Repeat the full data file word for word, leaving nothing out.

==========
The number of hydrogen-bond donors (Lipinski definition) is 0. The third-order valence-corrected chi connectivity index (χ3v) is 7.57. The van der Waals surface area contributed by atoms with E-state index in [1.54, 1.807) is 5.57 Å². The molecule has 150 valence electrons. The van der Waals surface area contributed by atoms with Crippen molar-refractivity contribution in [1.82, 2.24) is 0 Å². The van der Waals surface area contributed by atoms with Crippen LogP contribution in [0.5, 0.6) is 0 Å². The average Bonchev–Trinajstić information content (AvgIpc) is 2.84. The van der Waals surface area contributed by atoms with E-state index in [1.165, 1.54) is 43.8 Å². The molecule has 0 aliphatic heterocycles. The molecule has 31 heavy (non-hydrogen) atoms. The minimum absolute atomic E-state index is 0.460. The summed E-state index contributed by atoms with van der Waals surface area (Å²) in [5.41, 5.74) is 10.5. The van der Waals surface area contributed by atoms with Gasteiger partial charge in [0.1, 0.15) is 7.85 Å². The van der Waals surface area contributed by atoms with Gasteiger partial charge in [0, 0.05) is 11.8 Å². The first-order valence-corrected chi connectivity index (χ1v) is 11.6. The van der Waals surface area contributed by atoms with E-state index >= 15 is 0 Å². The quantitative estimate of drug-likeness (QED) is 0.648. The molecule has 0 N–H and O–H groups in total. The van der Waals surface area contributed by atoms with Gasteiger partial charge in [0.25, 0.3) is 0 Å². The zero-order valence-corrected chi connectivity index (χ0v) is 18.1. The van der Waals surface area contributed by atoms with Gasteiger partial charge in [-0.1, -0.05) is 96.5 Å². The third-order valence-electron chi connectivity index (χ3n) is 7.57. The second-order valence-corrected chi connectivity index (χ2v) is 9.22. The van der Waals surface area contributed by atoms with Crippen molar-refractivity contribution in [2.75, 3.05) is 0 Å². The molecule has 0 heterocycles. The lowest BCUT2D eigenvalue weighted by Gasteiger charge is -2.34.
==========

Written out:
The number of hydrogen-bond donors (Lipinski definition) is 0. The third-order valence-corrected chi connectivity index (χ3v) is 7.57. The van der Waals surface area contributed by atoms with E-state index in [1.54, 1.807) is 5.57 Å². The molecule has 150 valence electrons. The van der Waals surface area contributed by atoms with Crippen molar-refractivity contribution in [1.82, 2.24) is 0 Å². The van der Waals surface area contributed by atoms with Crippen LogP contribution in [0.5, 0.6) is 0 Å². The average Bonchev–Trinajstić information content (AvgIpc) is 2.84. The van der Waals surface area contributed by atoms with E-state index in [1.165, 1.54) is 43.8 Å². The molecule has 0 aliphatic heterocycles. The molecule has 31 heavy (non-hydrogen) atoms. The minimum absolute atomic E-state index is 0.460. The summed E-state index contributed by atoms with van der Waals surface area (Å²) in [5.41, 5.74) is 10.5. The van der Waals surface area contributed by atoms with Gasteiger partial charge in [0.1, 0.15) is 7.85 Å². The van der Waals surface area contributed by atoms with Gasteiger partial charge in [0, 0.05) is 11.8 Å². The first-order valence-corrected chi connectivity index (χ1v) is 11.6. The van der Waals surface area contributed by atoms with E-state index >= 15 is 0 Å². The quantitative estimate of drug-likeness (QED) is 0.648. The molecule has 0 N–H and O–H groups in total. The van der Waals surface area contributed by atoms with Gasteiger partial charge in [0.25, 0.3) is 0 Å². The zero-order valence-corrected chi connectivity index (χ0v) is 18.1. The van der Waals surface area contributed by atoms with Gasteiger partial charge in [-0.1, -0.05) is 96.5 Å². The third-order valence-electron chi connectivity index (χ3n) is 7.57. The second-order valence-corrected chi connectivity index (χ2v) is 9.22. The van der Waals surface area contributed by atoms with Crippen molar-refractivity contribution in [2.75, 3.05) is 0 Å². The molecule has 0 heterocycles. The lowest BCUT2D eigenvalue weighted by Gasteiger charge is -2.34.